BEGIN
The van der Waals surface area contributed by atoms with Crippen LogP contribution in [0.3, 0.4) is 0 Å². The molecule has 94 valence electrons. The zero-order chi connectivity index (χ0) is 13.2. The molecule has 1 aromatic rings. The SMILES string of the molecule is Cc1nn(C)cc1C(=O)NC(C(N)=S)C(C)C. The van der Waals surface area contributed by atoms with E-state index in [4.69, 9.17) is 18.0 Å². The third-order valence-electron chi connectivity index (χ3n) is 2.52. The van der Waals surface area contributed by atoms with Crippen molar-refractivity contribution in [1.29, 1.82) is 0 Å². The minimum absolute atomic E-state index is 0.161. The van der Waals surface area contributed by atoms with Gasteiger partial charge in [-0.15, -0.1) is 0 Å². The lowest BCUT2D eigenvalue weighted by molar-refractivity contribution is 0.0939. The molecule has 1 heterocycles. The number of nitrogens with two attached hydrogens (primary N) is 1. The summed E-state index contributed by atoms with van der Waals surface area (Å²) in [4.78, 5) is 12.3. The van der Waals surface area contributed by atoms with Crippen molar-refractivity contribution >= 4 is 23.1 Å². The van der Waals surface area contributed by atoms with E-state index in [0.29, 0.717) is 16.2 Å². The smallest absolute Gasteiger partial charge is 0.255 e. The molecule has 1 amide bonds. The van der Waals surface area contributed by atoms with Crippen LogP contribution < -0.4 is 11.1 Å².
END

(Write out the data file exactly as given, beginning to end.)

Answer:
The van der Waals surface area contributed by atoms with Crippen LogP contribution in [0.3, 0.4) is 0 Å². The molecule has 94 valence electrons. The zero-order chi connectivity index (χ0) is 13.2. The molecule has 1 aromatic rings. The SMILES string of the molecule is Cc1nn(C)cc1C(=O)NC(C(N)=S)C(C)C. The van der Waals surface area contributed by atoms with E-state index in [4.69, 9.17) is 18.0 Å². The third-order valence-electron chi connectivity index (χ3n) is 2.52. The van der Waals surface area contributed by atoms with Crippen molar-refractivity contribution in [1.29, 1.82) is 0 Å². The minimum absolute atomic E-state index is 0.161. The van der Waals surface area contributed by atoms with Gasteiger partial charge in [-0.15, -0.1) is 0 Å². The lowest BCUT2D eigenvalue weighted by molar-refractivity contribution is 0.0939. The molecule has 1 heterocycles. The number of nitrogens with two attached hydrogens (primary N) is 1. The summed E-state index contributed by atoms with van der Waals surface area (Å²) in [4.78, 5) is 12.3. The van der Waals surface area contributed by atoms with Crippen molar-refractivity contribution >= 4 is 23.1 Å². The van der Waals surface area contributed by atoms with E-state index in [0.29, 0.717) is 16.2 Å². The smallest absolute Gasteiger partial charge is 0.255 e. The molecule has 1 amide bonds. The van der Waals surface area contributed by atoms with Crippen LogP contribution < -0.4 is 11.1 Å².